The truth is that stronger countries gain more than we lose from trade and globalization. Reworking NAFTA, tariffs on trade with China, and antagonizing European trading partners, are not going to put more Americans to work. What they will do is create distortions in the market that will harm the domestic economy in the long run.

      The economy is like a platform-play in the technology sector. You’re in a position of power when your “platform” (currencies, supply chains, finance, corporations) is wired into the heart of the larger ecosystem. What Trump is doing is prompting the rest of the world to build around, instead of more deeply integrating with, the American economic “platform”.

          1. that’s all the orange MDN hero can claim. His underlings changed the acronym to put US first. Weak symbolism.

            How about them wages? US wages haven’t grown in 2 years and the agricultural sector is reeling from trade losses, which Trump thinks can be resolved with a welfare payment.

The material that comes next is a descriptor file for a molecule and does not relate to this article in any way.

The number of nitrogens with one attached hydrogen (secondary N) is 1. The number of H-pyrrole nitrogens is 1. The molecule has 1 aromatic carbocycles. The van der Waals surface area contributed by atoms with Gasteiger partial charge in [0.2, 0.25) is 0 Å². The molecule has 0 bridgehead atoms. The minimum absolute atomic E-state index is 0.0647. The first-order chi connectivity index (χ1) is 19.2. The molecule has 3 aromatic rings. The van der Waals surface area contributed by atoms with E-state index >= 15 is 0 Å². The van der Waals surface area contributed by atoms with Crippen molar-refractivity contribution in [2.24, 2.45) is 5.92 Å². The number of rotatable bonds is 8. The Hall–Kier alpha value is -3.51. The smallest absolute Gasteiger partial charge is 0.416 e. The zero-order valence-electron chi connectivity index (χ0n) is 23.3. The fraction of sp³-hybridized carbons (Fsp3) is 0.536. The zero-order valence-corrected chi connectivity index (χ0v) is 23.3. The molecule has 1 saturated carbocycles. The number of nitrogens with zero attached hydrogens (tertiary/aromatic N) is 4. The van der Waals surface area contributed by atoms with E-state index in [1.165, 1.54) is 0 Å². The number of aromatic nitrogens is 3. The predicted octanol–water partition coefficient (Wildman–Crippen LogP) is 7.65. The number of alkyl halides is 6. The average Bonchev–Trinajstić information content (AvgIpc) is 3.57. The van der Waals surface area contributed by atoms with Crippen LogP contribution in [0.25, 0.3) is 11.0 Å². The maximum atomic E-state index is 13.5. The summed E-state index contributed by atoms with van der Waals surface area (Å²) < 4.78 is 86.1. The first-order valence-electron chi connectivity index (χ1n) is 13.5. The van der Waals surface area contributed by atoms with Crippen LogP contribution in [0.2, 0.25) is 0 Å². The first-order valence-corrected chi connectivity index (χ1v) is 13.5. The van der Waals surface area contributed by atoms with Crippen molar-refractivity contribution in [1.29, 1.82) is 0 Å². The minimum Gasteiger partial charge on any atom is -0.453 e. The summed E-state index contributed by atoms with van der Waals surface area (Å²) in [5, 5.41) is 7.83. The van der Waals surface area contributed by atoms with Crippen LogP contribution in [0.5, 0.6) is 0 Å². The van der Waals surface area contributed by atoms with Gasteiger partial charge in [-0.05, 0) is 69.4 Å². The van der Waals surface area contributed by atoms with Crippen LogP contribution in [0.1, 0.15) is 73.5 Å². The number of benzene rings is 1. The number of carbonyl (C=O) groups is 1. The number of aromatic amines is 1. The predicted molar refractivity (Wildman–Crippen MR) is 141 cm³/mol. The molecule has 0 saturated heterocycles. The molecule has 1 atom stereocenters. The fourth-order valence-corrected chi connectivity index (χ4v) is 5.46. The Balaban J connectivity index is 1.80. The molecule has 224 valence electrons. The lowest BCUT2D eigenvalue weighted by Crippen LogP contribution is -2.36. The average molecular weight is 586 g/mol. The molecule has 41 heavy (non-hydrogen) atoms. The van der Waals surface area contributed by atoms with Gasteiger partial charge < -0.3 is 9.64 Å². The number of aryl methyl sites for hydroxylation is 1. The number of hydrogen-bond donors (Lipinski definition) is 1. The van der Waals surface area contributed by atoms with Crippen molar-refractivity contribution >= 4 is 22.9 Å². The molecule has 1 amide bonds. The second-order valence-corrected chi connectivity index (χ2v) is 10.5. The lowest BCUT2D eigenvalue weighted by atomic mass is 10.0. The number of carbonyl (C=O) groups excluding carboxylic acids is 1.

Trump demonstrates once again that extreme rhetoric attacking one’s closest trading partners does nothing good for the USA. The extremely modest tweaks to NAFTA could have been smoothly incorporated every 5 years during the standard review period that was written into the original trade agreement. Much ado about nothing. The USA continues to lose the respect of its allies as the dipshit in chief refuses to understand the value of large multilateral trade agreements. The bigger the international trading blocs, the better it is for US business.